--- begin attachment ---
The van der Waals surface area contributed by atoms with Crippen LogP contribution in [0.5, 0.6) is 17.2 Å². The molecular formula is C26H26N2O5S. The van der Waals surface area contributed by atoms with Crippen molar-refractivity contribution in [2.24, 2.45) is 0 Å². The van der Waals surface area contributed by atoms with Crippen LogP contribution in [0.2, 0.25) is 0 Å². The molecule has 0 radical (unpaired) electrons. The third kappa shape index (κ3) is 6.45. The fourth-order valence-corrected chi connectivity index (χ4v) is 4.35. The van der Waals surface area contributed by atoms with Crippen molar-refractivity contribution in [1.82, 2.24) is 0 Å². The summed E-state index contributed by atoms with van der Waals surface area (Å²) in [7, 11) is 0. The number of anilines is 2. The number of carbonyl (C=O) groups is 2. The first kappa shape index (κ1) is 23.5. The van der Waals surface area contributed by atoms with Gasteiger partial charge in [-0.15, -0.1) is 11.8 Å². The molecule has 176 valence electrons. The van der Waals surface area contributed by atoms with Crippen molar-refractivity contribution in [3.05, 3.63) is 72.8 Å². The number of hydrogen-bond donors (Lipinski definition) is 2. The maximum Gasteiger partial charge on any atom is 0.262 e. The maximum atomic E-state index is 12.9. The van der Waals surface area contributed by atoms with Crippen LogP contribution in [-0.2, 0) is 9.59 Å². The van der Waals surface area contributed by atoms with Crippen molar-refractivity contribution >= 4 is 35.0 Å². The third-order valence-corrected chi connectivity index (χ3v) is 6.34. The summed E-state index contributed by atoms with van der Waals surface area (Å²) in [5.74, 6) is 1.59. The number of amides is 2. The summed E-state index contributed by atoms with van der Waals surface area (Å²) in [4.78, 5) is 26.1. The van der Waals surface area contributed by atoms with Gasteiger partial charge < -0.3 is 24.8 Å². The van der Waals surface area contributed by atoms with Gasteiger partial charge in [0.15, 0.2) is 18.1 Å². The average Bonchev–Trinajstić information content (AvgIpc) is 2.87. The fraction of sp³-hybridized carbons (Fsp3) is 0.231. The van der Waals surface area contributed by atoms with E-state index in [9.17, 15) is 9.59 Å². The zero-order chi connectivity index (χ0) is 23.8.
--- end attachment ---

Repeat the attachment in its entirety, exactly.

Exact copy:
The van der Waals surface area contributed by atoms with Crippen LogP contribution in [0.5, 0.6) is 17.2 Å². The molecular formula is C26H26N2O5S. The van der Waals surface area contributed by atoms with Crippen molar-refractivity contribution in [2.24, 2.45) is 0 Å². The van der Waals surface area contributed by atoms with Crippen LogP contribution in [0.2, 0.25) is 0 Å². The molecule has 0 radical (unpaired) electrons. The third kappa shape index (κ3) is 6.45. The fourth-order valence-corrected chi connectivity index (χ4v) is 4.35. The van der Waals surface area contributed by atoms with Crippen molar-refractivity contribution in [1.82, 2.24) is 0 Å². The summed E-state index contributed by atoms with van der Waals surface area (Å²) in [7, 11) is 0. The number of anilines is 2. The number of carbonyl (C=O) groups is 2. The first kappa shape index (κ1) is 23.5. The van der Waals surface area contributed by atoms with Gasteiger partial charge in [-0.15, -0.1) is 11.8 Å². The molecule has 176 valence electrons. The van der Waals surface area contributed by atoms with Crippen molar-refractivity contribution in [3.05, 3.63) is 72.8 Å². The number of hydrogen-bond donors (Lipinski definition) is 2. The maximum Gasteiger partial charge on any atom is 0.262 e. The maximum atomic E-state index is 12.9. The van der Waals surface area contributed by atoms with Crippen LogP contribution in [-0.2, 0) is 9.59 Å². The van der Waals surface area contributed by atoms with Crippen molar-refractivity contribution >= 4 is 35.0 Å². The third-order valence-corrected chi connectivity index (χ3v) is 6.34. The summed E-state index contributed by atoms with van der Waals surface area (Å²) in [5.74, 6) is 1.59. The number of amides is 2. The summed E-state index contributed by atoms with van der Waals surface area (Å²) in [4.78, 5) is 26.1. The van der Waals surface area contributed by atoms with Gasteiger partial charge < -0.3 is 24.8 Å². The van der Waals surface area contributed by atoms with Gasteiger partial charge in [0.15, 0.2) is 18.1 Å². The average Bonchev–Trinajstić information content (AvgIpc) is 2.87. The fraction of sp³-hybridized carbons (Fsp3) is 0.231. The van der Waals surface area contributed by atoms with E-state index in [9.17, 15) is 9.59 Å². The zero-order chi connectivity index (χ0) is 23.8.